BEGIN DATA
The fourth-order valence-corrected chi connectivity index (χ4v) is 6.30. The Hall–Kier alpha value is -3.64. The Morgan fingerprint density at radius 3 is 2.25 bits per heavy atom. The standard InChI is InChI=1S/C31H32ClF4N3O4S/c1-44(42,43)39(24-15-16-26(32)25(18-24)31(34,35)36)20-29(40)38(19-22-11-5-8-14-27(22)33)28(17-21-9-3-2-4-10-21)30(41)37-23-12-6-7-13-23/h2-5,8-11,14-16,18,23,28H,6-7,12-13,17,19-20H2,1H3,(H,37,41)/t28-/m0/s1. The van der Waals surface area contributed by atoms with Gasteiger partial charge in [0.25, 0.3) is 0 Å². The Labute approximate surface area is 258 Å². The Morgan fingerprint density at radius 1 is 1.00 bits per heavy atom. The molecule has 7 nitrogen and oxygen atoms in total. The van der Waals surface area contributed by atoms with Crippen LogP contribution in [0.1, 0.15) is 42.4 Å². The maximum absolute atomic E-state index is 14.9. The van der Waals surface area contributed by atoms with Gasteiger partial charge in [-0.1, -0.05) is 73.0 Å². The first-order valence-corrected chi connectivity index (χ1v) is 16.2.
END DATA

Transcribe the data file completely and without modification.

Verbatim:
The fourth-order valence-corrected chi connectivity index (χ4v) is 6.30. The Hall–Kier alpha value is -3.64. The Morgan fingerprint density at radius 3 is 2.25 bits per heavy atom. The standard InChI is InChI=1S/C31H32ClF4N3O4S/c1-44(42,43)39(24-15-16-26(32)25(18-24)31(34,35)36)20-29(40)38(19-22-11-5-8-14-27(22)33)28(17-21-9-3-2-4-10-21)30(41)37-23-12-6-7-13-23/h2-5,8-11,14-16,18,23,28H,6-7,12-13,17,19-20H2,1H3,(H,37,41)/t28-/m0/s1. The van der Waals surface area contributed by atoms with Gasteiger partial charge in [0.25, 0.3) is 0 Å². The Labute approximate surface area is 258 Å². The Morgan fingerprint density at radius 1 is 1.00 bits per heavy atom. The molecule has 7 nitrogen and oxygen atoms in total. The van der Waals surface area contributed by atoms with Crippen LogP contribution in [0.1, 0.15) is 42.4 Å². The maximum absolute atomic E-state index is 14.9. The van der Waals surface area contributed by atoms with Gasteiger partial charge in [-0.1, -0.05) is 73.0 Å². The first-order valence-corrected chi connectivity index (χ1v) is 16.2.